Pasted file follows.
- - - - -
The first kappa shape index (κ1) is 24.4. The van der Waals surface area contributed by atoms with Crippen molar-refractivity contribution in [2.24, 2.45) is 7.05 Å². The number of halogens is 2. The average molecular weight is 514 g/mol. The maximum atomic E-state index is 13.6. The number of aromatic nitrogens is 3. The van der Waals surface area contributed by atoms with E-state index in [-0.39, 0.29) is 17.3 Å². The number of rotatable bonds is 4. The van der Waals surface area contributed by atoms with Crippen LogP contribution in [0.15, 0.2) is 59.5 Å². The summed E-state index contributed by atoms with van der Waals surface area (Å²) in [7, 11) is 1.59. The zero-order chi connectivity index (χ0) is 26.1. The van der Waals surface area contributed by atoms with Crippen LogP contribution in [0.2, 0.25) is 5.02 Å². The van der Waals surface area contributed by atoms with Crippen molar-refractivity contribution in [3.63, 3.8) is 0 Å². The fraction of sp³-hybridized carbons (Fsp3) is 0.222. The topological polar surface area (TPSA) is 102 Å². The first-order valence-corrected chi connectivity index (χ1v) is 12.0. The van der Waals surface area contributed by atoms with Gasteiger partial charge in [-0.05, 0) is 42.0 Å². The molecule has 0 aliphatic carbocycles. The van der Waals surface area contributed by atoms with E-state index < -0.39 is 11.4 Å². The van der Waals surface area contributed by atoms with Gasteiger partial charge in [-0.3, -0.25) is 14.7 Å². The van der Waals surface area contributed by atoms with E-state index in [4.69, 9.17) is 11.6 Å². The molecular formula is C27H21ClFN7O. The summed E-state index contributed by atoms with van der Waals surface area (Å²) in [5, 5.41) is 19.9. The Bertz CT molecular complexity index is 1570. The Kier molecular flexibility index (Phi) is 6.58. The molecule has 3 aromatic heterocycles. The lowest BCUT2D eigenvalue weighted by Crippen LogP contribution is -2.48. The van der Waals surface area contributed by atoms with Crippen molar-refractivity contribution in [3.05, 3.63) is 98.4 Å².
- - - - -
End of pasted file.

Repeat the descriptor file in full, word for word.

The first kappa shape index (κ1) is 24.4. The van der Waals surface area contributed by atoms with Crippen molar-refractivity contribution in [2.24, 2.45) is 7.05 Å². The number of halogens is 2. The average molecular weight is 514 g/mol. The maximum atomic E-state index is 13.6. The number of aromatic nitrogens is 3. The van der Waals surface area contributed by atoms with E-state index in [-0.39, 0.29) is 17.3 Å². The number of rotatable bonds is 4. The van der Waals surface area contributed by atoms with Crippen LogP contribution in [0.15, 0.2) is 59.5 Å². The summed E-state index contributed by atoms with van der Waals surface area (Å²) in [7, 11) is 1.59. The zero-order chi connectivity index (χ0) is 26.1. The van der Waals surface area contributed by atoms with Crippen LogP contribution in [0.2, 0.25) is 5.02 Å². The van der Waals surface area contributed by atoms with Crippen molar-refractivity contribution in [3.63, 3.8) is 0 Å². The fraction of sp³-hybridized carbons (Fsp3) is 0.222. The topological polar surface area (TPSA) is 102 Å². The first-order valence-corrected chi connectivity index (χ1v) is 12.0. The van der Waals surface area contributed by atoms with Gasteiger partial charge in [-0.05, 0) is 42.0 Å². The molecule has 0 aliphatic carbocycles. The van der Waals surface area contributed by atoms with E-state index < -0.39 is 11.4 Å². The van der Waals surface area contributed by atoms with Gasteiger partial charge in [-0.3, -0.25) is 14.7 Å². The van der Waals surface area contributed by atoms with E-state index in [4.69, 9.17) is 11.6 Å². The molecular formula is C27H21ClFN7O. The summed E-state index contributed by atoms with van der Waals surface area (Å²) in [5, 5.41) is 19.9. The Bertz CT molecular complexity index is 1570. The Kier molecular flexibility index (Phi) is 6.58. The molecule has 3 aromatic heterocycles. The lowest BCUT2D eigenvalue weighted by Crippen LogP contribution is -2.48. The van der Waals surface area contributed by atoms with Crippen molar-refractivity contribution in [3.05, 3.63) is 98.4 Å².